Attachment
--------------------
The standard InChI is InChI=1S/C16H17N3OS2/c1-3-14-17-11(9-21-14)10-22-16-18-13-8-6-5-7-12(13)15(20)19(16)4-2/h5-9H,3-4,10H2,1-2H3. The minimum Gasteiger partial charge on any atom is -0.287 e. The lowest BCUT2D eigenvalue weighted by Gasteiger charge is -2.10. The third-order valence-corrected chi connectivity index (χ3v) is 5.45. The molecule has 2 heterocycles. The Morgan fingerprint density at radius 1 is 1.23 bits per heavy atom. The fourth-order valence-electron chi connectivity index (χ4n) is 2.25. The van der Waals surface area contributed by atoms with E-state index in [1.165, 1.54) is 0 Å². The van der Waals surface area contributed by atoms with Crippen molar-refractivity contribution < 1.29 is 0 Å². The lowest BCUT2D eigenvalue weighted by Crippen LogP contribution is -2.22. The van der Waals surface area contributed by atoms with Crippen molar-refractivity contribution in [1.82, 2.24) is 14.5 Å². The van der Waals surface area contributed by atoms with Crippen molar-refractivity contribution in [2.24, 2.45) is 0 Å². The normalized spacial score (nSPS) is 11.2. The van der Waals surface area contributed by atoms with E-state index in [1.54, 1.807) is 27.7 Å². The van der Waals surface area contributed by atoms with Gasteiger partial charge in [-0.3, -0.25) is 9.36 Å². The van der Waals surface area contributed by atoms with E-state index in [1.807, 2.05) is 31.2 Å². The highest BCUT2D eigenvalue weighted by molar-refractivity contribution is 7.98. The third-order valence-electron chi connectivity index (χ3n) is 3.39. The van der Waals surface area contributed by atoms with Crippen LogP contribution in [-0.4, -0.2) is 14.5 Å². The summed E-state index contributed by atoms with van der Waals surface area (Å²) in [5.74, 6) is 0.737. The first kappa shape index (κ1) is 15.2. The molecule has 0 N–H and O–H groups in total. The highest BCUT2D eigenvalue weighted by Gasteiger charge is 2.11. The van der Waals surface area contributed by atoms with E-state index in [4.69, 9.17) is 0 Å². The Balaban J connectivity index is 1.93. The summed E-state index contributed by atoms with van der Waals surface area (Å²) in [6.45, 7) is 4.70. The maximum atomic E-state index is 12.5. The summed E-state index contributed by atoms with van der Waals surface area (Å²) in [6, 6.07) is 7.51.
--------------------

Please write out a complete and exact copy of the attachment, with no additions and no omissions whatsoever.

The standard InChI is InChI=1S/C16H17N3OS2/c1-3-14-17-11(9-21-14)10-22-16-18-13-8-6-5-7-12(13)15(20)19(16)4-2/h5-9H,3-4,10H2,1-2H3. The minimum Gasteiger partial charge on any atom is -0.287 e. The lowest BCUT2D eigenvalue weighted by Gasteiger charge is -2.10. The third-order valence-corrected chi connectivity index (χ3v) is 5.45. The molecule has 2 heterocycles. The Morgan fingerprint density at radius 1 is 1.23 bits per heavy atom. The fourth-order valence-electron chi connectivity index (χ4n) is 2.25. The van der Waals surface area contributed by atoms with E-state index in [1.165, 1.54) is 0 Å². The van der Waals surface area contributed by atoms with Crippen molar-refractivity contribution < 1.29 is 0 Å². The lowest BCUT2D eigenvalue weighted by Crippen LogP contribution is -2.22. The van der Waals surface area contributed by atoms with Crippen molar-refractivity contribution in [1.82, 2.24) is 14.5 Å². The van der Waals surface area contributed by atoms with Crippen molar-refractivity contribution in [2.24, 2.45) is 0 Å². The normalized spacial score (nSPS) is 11.2. The van der Waals surface area contributed by atoms with E-state index in [1.54, 1.807) is 27.7 Å². The van der Waals surface area contributed by atoms with Gasteiger partial charge in [-0.3, -0.25) is 9.36 Å². The van der Waals surface area contributed by atoms with E-state index in [1.807, 2.05) is 31.2 Å². The highest BCUT2D eigenvalue weighted by molar-refractivity contribution is 7.98. The third-order valence-electron chi connectivity index (χ3n) is 3.39. The van der Waals surface area contributed by atoms with Crippen LogP contribution in [-0.4, -0.2) is 14.5 Å². The summed E-state index contributed by atoms with van der Waals surface area (Å²) in [5.74, 6) is 0.737. The first kappa shape index (κ1) is 15.2. The molecule has 0 N–H and O–H groups in total. The highest BCUT2D eigenvalue weighted by Gasteiger charge is 2.11. The van der Waals surface area contributed by atoms with E-state index in [4.69, 9.17) is 0 Å². The Balaban J connectivity index is 1.93. The summed E-state index contributed by atoms with van der Waals surface area (Å²) in [6.45, 7) is 4.70. The maximum atomic E-state index is 12.5. The summed E-state index contributed by atoms with van der Waals surface area (Å²) in [6, 6.07) is 7.51.